Lawyers come in for the heavy-hitting. But really it’s those front-facing admin and root paralegals who are client-facing and who the clients get to know and trust. And I think that we’re missing an opportunity to really empower them to give us better client-facing services because we overwhelm them with so many inefficient processes and procedures.

Teresa:

So what would a better world look like to you?

Lori:

Actually investing and truly involving admins and paralegals in the decision-making process for implementing technology and new business models. I think they have their finger on what is happening in these firms in a way that is often overlooked. And I’ll also share that I think that, in the best world, we stop insisting that our paralegals also be our bookkeepers and our billers and our accountants and our marketing directors and our operations managers and every other title. The running joke in my paralegal circles is that if you’re a really good paralegal, you actually have 14 jobs and you can go do whatever you want.

That has certainly been the experience of many of the entrepreneur paralegals I find. And I’d really love for law firms to get the true value of those differing skills from people who are trained to do those and let paralegals and admin shine in what they were trained to do.

Teresa:

Absolutely. And why do you think there’s a barrier specifically to the involvement in decision-making processes and things like that?

Lori:

Well, traditionally, when we speak about the legal industry, it’s lawyers. One of my favorite statements from my session yesterday was I’m not a non-anything, especially a non-lawyer. We have lumped lawyers and non-lawyers into two categories, and we think of only lawyers as we start thinking through how to change the industry. The reality is I think we have to stop thinking in terms of those two groups and really approach all of this from the industry.

There are so many people already in the legal industry. We just need to start involving those people at every level and start valuing the services they provide and not lumping all the value together into the non-lawyer category.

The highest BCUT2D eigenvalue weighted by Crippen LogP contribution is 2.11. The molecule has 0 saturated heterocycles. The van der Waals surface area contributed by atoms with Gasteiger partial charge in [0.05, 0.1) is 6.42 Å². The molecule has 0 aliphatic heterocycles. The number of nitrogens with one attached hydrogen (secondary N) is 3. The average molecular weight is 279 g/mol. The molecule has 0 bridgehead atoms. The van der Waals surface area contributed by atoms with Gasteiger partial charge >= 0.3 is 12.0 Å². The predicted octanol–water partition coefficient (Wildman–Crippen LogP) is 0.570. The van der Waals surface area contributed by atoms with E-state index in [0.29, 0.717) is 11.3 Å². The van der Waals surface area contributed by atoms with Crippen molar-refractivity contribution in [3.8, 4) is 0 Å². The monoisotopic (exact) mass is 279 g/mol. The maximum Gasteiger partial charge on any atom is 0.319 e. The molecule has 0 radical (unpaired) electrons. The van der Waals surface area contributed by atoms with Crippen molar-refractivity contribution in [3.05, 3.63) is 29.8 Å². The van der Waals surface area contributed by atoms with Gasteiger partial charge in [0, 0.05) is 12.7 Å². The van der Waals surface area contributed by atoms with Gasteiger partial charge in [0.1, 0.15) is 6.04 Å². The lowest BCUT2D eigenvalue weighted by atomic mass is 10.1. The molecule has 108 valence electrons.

Teresa:

Absolutely. Okay. And talking about making things more efficient so that paralegals and legal administrative assistants can focus better on client service. What are some of the top tech hacks for paralegals that you’ve discovered over the years?

Lori:

The best tech hack in the world is just simple curiosity. Just simply try it, try lots of things. I think that it’s very hard sometimes to enjoy trying new tech when you’re overwhelmed, but if you’re genuinely curious about what the world could look like with more time and you approach tech that way, you’ll find so many great products you never knew were possible and you’ll enjoy every minute of that.

Teresa:

What’s been your most surprising product or thing that you’ve ever discovered that way?

Lori:

Oh gosh. That’s like asking me who my favorite child is. There are so many products I love. My journey as an entrepreneur started with Clio. I taught practice management software, the legacy softwares for years, and moonlighted doing lots of things in practice management software. For me, Clio’s journey of how to love lawyers and build an awesome product for them was really powerful and remains that way. But my favorite tool for the office has been CaseMail. It’s an online digital mailing service. I actually met the founder at a Clio conference five years ago, and it does for physical mailing what eFax did for physical faxing. It’s a fantastic product. And, as someone who mails out hundreds of letters every week, we love not having to lick envelopes at our office.